By DANA LIEBELSON
The Special Inspectors General for Iraq and Afghanistan are leaving no stone unturned as the U.S. undertakes its reconstruction efforts—and they’re stamping out more than a few cockroaches. As the U.S. pulls its troops out of these warzones, the number of people prosecuted for fraud and bribery continues to rise, according to two new IG reports released on Sunday.
The Special Inspector General for Afghanistan Reconstruction’s (SIGAR) quarterly report provides an update on the status of reconstruction programs since the last report in July, 2011. Of SIGAR’s 111 total ongoing investigations, about 61 percent involve contract fraud and 27 percent involve corruption and bribery. According to the new report, SIGAR’s investigations during this quarter led to two guilty pleas and five indictments of individuals charged with bribery in reconstruction contracts. In addressing contractor accountability, SIGAR made 18 suspension and debarment referrals.
Also during this quarter, a SIGAR investigation revealed the single largest bribery case since the decade-long war in Afghanistan began. In September, Sidharth Handa, a U.S. military reserve officer, was sentenced for soliciting more than $1.3 billion in bribes and conspiring to distribute heroin. Handa’s job was to assist in awarding U.S. funded reconstruction projects to local contractors, but he solicited bribes that amounted to about 10 percent of the contract cost.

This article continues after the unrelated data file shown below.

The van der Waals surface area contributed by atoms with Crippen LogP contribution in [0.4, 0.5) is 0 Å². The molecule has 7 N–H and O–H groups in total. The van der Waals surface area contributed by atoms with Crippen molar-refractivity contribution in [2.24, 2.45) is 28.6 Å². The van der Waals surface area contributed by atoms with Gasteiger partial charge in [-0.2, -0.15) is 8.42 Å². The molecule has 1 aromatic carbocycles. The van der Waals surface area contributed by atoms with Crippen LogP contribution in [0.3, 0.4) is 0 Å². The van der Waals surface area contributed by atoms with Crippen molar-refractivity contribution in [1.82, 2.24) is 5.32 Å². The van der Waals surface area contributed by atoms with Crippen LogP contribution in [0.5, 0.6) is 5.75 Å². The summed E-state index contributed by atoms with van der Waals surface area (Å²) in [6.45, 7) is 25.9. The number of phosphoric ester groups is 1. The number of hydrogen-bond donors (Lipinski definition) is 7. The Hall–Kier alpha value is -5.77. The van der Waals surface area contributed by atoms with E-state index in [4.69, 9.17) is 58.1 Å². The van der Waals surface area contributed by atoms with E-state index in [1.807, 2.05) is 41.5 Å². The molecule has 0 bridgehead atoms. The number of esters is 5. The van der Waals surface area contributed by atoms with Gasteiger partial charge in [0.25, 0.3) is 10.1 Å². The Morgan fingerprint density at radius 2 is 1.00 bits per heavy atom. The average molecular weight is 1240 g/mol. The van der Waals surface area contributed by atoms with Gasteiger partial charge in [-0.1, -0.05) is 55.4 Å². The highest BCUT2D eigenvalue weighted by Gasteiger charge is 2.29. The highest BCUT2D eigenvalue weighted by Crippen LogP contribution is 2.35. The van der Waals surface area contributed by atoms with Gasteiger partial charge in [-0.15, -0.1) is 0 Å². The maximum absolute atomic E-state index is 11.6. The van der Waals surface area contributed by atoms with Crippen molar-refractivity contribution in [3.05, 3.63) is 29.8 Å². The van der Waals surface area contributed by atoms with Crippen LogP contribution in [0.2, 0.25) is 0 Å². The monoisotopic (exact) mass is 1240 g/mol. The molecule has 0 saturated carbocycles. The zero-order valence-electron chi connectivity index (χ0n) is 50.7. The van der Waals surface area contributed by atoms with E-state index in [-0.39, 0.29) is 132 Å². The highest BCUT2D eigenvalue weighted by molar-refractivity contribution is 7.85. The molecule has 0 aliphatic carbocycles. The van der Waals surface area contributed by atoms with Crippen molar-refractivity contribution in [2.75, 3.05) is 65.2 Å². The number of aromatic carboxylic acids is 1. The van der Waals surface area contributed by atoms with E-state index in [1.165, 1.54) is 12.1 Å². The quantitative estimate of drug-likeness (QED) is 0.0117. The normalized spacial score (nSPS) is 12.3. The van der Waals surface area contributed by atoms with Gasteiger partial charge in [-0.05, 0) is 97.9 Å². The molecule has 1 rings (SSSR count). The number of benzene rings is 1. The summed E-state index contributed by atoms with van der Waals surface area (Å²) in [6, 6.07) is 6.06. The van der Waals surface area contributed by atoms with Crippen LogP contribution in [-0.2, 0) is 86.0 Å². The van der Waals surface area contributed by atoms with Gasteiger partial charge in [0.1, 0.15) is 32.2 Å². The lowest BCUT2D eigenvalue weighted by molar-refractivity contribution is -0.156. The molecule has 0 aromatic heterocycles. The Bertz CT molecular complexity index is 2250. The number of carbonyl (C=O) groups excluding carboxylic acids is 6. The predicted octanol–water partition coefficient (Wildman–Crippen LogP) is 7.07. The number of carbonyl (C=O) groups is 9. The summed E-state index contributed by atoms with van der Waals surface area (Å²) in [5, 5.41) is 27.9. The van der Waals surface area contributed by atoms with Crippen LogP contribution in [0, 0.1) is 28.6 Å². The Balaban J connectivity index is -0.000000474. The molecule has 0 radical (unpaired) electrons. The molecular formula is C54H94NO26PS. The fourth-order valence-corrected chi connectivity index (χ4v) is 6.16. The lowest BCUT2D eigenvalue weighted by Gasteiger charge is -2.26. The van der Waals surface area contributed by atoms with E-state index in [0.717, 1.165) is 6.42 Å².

The Special Inspector General for Iraq Reconstruction’s (SIGIR) quarterly report looks at action over the past year. In that period, SIGIR investigations resulted in the indictment of 21 people for aid-related offenses and recovered $83.4 million. In the last quarter alone, SIGIR made 4 suspensions and 11 proposals for debarment.
The report outlines many lurid examples of corruption in Iraq during the last quarter. A U.S. Marine Corps gunnery sergeant pled guilty to stealing $124,000 worth of equipment; a former U.S. Army lieutenant colonel was sentenced to prison for accepting illegal gratuities from contractors (and hiding them in his mail); and an associate of a U.S. Marine Corps contracting officer conspired to launder about $150,000 in bribes.